“I was in my room, relaxing and reading my favourite book. Suddenly a bomb exploded in the house, or was it outside? I don't know.
My body is shaking with fear. My heart is beating, I can barely think. Slowly I come by and assume it might have been a bomb that exploded.
I stumble onto my feet and make it to the door, but it is jammed. The window is closed. Am I now stuck inside? Panic kicks into motion... What if another explosion takes place? My worst fear comes alive. Another explosion goes off.
What if the roof is going to collapse on me, I need to get out. I have no clue where this happening, but the pain in my body and ears is unbearable. I need to get away. Without any hesitation I run for the window and smash my body through the broken glass, cutting me everywhere. I must get out though. I must get away. I need help.”
Well, it is not so hard to imagine this horror, now is it?
But for your dog or cat, that is exactly how it feels when they hear loud explosions like thunder, lightning or fireworks.
The unexpected explosion (they have no idea it is #Diwali or #GuyFawkes or #NewYear or whatever us humans wish to celebrate. Now double the volume that your ears can handle. Double the fear of the unknown.
Is this enough to start off a disastrous event of epic proportions… for the animals?
Whether it be jumping through glass windows, over spiked fences, running over a busy road, or worse, right into the line of fire, the animals will experience a moment in hell that not many of us will ever live to experience. Every year, without fail. The one place that they call home, will (again) become hell on earth.
Here is a video posted on Facebook by Fiona MacFarlane to BBC Radio Scottland after her dog experienced such a horror as mentioned above.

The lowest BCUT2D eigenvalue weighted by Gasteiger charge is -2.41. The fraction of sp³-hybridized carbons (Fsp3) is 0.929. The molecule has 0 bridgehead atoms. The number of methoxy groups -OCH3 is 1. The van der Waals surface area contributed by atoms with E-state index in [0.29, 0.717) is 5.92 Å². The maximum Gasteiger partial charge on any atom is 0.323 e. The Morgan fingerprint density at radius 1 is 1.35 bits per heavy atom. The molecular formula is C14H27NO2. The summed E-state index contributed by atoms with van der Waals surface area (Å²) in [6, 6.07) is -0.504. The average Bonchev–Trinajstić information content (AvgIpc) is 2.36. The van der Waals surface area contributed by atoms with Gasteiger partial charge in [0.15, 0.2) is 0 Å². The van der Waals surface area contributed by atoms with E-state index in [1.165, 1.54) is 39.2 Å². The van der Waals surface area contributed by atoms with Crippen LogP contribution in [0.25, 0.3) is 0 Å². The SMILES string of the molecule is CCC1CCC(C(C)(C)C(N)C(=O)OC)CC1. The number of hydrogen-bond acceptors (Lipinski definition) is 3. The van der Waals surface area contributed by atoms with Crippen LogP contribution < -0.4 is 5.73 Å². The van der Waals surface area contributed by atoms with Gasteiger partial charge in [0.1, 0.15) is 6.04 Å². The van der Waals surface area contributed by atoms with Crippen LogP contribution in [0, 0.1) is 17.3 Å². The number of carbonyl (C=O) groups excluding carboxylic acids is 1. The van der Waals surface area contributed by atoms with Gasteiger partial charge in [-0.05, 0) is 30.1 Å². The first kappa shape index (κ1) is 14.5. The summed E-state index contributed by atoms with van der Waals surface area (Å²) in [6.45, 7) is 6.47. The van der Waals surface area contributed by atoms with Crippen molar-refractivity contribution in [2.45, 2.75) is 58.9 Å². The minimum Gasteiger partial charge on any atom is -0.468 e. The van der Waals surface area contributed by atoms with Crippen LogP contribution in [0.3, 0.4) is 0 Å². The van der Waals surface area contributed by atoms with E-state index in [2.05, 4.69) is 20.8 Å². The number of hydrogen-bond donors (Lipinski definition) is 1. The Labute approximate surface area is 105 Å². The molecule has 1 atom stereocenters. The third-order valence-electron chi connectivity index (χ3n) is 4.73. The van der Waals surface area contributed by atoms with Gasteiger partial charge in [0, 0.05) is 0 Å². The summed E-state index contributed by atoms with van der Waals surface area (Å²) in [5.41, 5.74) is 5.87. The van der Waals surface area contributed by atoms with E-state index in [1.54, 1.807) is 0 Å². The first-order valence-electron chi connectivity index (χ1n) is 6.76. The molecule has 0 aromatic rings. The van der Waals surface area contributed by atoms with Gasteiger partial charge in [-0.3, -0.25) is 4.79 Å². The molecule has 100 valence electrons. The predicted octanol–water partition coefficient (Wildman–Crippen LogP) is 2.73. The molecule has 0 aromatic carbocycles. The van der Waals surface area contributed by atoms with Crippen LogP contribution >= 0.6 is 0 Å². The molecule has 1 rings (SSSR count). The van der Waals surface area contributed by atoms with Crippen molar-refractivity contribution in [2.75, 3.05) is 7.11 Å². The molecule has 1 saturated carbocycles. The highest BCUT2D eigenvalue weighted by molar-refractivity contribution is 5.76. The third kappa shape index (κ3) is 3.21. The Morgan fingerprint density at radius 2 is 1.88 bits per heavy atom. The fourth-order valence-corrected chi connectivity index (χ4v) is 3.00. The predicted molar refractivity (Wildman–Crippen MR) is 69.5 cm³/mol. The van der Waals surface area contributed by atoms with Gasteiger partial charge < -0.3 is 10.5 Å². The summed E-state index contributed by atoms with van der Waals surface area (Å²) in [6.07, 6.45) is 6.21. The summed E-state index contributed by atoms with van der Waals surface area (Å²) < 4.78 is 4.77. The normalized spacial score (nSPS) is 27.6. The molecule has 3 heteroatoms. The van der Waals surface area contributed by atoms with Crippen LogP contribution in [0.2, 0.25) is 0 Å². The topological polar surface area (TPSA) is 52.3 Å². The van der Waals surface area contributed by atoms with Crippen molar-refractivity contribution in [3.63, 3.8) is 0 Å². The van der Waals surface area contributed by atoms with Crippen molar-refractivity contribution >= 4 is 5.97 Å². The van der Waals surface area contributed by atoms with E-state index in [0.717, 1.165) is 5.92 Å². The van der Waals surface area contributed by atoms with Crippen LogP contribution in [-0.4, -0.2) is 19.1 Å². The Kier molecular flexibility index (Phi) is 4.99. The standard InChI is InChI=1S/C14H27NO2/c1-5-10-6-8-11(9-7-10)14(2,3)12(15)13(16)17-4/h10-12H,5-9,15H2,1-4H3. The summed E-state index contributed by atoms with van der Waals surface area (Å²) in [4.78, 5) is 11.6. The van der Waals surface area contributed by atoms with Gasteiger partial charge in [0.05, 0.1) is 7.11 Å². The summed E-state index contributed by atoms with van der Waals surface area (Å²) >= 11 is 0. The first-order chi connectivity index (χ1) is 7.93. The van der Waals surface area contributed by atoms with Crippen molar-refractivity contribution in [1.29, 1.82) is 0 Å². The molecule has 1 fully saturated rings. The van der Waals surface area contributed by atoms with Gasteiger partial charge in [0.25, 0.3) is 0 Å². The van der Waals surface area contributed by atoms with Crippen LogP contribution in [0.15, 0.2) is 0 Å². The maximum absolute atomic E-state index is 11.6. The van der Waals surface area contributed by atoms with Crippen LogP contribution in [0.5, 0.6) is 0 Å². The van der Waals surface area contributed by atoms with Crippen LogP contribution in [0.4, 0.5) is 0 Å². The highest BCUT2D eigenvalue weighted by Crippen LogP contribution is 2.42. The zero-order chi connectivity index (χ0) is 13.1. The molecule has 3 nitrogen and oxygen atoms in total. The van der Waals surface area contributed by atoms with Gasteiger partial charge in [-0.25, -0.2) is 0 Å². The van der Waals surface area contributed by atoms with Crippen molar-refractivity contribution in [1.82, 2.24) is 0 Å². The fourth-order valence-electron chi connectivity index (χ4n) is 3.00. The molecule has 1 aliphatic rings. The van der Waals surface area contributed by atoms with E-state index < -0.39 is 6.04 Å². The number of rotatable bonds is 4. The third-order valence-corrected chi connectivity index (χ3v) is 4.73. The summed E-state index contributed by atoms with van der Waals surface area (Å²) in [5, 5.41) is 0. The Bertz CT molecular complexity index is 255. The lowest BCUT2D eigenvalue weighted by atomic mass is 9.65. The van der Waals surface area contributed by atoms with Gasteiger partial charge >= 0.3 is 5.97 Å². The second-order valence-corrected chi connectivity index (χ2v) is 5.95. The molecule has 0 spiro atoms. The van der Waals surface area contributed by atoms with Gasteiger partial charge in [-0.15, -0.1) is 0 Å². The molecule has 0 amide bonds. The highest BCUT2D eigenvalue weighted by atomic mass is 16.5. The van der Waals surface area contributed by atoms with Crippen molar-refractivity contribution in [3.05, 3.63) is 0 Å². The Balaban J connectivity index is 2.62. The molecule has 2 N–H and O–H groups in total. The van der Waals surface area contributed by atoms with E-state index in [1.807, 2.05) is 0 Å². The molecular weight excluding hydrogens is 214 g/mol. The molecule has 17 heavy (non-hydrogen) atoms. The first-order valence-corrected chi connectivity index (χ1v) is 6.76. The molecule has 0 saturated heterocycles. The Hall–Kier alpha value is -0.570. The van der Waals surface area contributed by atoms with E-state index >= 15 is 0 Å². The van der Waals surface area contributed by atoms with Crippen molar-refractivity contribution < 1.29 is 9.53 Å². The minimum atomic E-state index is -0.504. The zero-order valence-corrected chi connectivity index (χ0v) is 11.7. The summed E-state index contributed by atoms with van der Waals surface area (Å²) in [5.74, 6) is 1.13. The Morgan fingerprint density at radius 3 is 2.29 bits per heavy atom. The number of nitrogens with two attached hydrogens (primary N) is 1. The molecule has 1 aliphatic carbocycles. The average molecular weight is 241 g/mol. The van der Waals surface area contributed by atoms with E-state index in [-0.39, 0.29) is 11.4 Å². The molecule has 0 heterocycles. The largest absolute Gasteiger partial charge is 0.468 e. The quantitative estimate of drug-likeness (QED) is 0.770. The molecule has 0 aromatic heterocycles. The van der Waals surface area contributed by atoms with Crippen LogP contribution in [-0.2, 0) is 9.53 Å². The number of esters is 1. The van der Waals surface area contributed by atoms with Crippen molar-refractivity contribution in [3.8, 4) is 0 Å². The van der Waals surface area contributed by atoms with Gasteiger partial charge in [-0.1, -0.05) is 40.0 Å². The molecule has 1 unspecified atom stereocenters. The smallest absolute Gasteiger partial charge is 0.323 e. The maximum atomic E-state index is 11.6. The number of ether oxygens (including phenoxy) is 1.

What does research tell us about the effects of Fireworks?
Research shows that not only can fireworks burn (fields, houses and living beings), but they also can cause very painful burst ear drums that could lead to permanent ear damage. Fireworks cause air pollution, leaving heavy metal particles and dangerous toxins.
Fireworks emits sounds of up to 190 decibels, that is enough for serious ear damage to a human, let alone an animal that can hear much more than humans can.
What can be done for pets during Fireworks?
- Give them medication to calm them down. PetCalm is very good, but you can also speak to your vet for further recommendations.
- Place them in a safe dark place (kennel or cupboard) and turn on the radio.
- Stay home with them and speak in a calm voice.
- Educate your family about the effects of fireworks on small children and animals. Then educate your neighbours, and your communities.
- Give them a ThunderShirt from A Pet's Life Online Shop or make one yourself.
- Here is a video by Dr Kate Adams to explain more about the Thundershirt and how it can help your pets.
If your pet does not respond to any of the above, please seek professional one-on-one advice from your local veterinarian or animal behaviourist.